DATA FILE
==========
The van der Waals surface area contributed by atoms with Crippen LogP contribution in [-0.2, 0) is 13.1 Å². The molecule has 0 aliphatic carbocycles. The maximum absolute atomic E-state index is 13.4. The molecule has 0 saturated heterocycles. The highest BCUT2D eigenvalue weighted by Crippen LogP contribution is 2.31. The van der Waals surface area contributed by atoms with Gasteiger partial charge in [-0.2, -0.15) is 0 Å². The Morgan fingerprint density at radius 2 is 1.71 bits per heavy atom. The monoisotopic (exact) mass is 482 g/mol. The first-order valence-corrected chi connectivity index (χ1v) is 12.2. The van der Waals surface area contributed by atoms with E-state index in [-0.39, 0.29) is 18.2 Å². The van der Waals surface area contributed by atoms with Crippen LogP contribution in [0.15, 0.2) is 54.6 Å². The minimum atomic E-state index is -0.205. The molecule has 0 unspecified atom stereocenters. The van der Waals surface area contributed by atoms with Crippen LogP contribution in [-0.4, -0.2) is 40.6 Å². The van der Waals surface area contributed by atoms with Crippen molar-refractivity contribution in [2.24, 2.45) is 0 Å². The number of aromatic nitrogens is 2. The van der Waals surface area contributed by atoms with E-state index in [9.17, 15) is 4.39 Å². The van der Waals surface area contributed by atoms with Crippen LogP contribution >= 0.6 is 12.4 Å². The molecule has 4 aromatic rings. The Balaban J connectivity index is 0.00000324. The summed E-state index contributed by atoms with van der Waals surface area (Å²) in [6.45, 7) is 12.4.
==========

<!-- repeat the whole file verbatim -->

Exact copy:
The van der Waals surface area contributed by atoms with Crippen LogP contribution in [-0.2, 0) is 13.1 Å². The molecule has 0 aliphatic carbocycles. The maximum absolute atomic E-state index is 13.4. The molecule has 0 saturated heterocycles. The highest BCUT2D eigenvalue weighted by Crippen LogP contribution is 2.31. The van der Waals surface area contributed by atoms with Gasteiger partial charge in [-0.2, -0.15) is 0 Å². The Morgan fingerprint density at radius 2 is 1.71 bits per heavy atom. The monoisotopic (exact) mass is 482 g/mol. The first-order valence-corrected chi connectivity index (χ1v) is 12.2. The van der Waals surface area contributed by atoms with E-state index in [-0.39, 0.29) is 18.2 Å². The van der Waals surface area contributed by atoms with Crippen LogP contribution in [0.15, 0.2) is 54.6 Å². The minimum atomic E-state index is -0.205. The molecule has 0 unspecified atom stereocenters. The van der Waals surface area contributed by atoms with Crippen LogP contribution in [-0.4, -0.2) is 40.6 Å². The van der Waals surface area contributed by atoms with Crippen molar-refractivity contribution in [2.24, 2.45) is 0 Å². The number of aromatic nitrogens is 2. The van der Waals surface area contributed by atoms with E-state index in [9.17, 15) is 4.39 Å². The van der Waals surface area contributed by atoms with Crippen LogP contribution >= 0.6 is 12.4 Å². The molecule has 4 aromatic rings. The Balaban J connectivity index is 0.00000324. The summed E-state index contributed by atoms with van der Waals surface area (Å²) in [6.45, 7) is 12.4.